Flowers | Flower Facts | Narcissus
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Name: All daffodils are Narcissus, which is the genus name. According to the International Cultivar Registration Authority (for Narcissus and for several other flowers that is the UK's Royal Horticultural Society) daffodil is accepted as a common name for all members of the Narcissus genus. However, most people think of daffodils as the single flower, large trumpet yellow ones, which are the most common kind of daffodils, and call the smaller headed scented varieties, narcissi. The Oxford Dictionary defines narcissus (plural narcissi) as "any of a group of flowers including jonquils and daffodils, especially the kind with heavily-scented single white flowers". In fact, even the growers of the scented varieties ( call all of their products white or yellow, single or multi-headed, "narcissi".The flower is named after Narcissus in Greek legend (see Trivia below). "Narcissus" comes from the Greek for "numbness" referring to the narcotic properties of the plant.
Origin: South Western Europe. Grown extensively in the UK - we export daffodils to Holland. First cultivated by the Romans.
Over 25,000 varieties in shades of yellow, white, orange and peachy pink.
Availability: Seasonal availability October to April. The Isles of Scilly start the season off in October with the tiny tazetta types. It finishes in April with large trumpet daffodils from Scotland.
Varieties: There is a huge number of cultivars, in a range of colours including combinations of white, yellows, oranges and pinks. There are multi-headed tazetta types and some with a strong fragrance. Yellow tazetta narcissi "Soleil d'Or'"and white "Ziva" have the strongest scent, and also make ideal indoor plants as potted bulbs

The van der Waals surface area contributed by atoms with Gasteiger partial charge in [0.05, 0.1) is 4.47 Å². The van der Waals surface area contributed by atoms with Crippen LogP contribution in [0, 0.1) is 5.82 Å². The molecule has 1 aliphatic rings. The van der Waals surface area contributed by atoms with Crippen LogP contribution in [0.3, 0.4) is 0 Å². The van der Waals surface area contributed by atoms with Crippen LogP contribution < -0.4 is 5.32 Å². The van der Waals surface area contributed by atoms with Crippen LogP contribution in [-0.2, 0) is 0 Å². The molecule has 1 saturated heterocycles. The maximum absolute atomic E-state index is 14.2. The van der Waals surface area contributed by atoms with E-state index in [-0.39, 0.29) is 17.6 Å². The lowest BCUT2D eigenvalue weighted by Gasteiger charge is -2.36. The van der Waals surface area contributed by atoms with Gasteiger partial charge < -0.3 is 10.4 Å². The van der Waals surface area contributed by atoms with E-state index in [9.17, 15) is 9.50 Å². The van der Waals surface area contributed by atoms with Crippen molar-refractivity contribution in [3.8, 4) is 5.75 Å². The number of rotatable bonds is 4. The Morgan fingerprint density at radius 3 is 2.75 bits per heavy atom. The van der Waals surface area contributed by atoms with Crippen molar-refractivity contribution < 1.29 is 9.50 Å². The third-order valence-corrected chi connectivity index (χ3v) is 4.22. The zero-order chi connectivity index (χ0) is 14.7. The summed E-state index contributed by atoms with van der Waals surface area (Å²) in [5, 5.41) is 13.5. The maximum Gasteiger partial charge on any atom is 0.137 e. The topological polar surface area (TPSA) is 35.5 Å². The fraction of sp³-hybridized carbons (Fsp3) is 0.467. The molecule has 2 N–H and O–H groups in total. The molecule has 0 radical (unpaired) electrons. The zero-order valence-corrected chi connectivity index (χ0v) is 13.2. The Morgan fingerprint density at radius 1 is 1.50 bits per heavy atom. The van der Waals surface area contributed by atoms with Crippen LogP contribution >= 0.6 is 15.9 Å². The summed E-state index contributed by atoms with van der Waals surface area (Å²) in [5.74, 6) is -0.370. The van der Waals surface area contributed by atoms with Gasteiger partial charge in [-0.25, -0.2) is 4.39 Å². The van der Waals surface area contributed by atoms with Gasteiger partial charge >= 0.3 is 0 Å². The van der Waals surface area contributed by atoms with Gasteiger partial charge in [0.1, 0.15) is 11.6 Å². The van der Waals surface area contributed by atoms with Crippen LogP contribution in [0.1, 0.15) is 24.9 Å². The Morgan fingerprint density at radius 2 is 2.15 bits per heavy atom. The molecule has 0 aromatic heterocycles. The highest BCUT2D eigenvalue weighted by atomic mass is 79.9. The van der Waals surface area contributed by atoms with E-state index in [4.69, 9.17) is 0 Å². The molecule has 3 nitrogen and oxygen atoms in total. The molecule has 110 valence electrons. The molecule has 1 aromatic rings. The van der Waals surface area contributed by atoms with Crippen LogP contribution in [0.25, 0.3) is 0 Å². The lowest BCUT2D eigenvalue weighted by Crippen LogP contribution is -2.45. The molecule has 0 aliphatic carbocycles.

Care Tips: Daffodils and narcissi have sap which is toxic to other flowers. Display separately, leave in water on their own for at least 12 hours before mixing with other flowers and do not recut the stems. Or use specially formulated cut flower food for mixing daffodils with other flowers. If kept cool they will last about 1 week.
Narcissi are mainly cultivated in the Channel Isles, the Isles of Scilly, Great Britain and Holland. The daffodil is the emblem of Wales and is worn on St David's Day. Poultry keepers thought the flower unlucky and would not allow it in the home as they believed it would stop their hens laying eggs or the eggs hatching. Prince Charles is paid one daffodil annually as rent for the unattended lands of Scilly. The local Environmental Trust is reponsible for the payment. The daffodil is used by Marie Curie Cancer Care to raise money on National Daffodil Day. They believe it symbolises new hope and life.
Narcissus in Greek legend fell in love with his own reflection in a stream. He stayed transfixed by the stream and the gods thought he would die of starvation so they changed him into the flower to stay there forever.
They are good flowers for Geminis, who like the daffodil's yellow cheerfulness; and Pisces who appreciate the white narcissi's scented delicacy.
Feng Shui:Feng Shui adherents believe the flower brings good luck for the next twelve months if forced to bloom at New Year.
Language of Flowers: In Victorian times daffodils signified regard, while narcissi meant self-esteem or even vanity.
Medicinal: Daffodils are being grown for Galanthine, a substance in the bulbs being used to fight Alzheimer's.

The Isles of Scilly growers behind handpick scented narcissi to order and dispatch them direct to your door in midnight blue presentation boxes. Visit for more information.

Churchtown Farm ( in the Isles of Scilly spesialises in scented narcissi and pinks. Their prices include postage costs.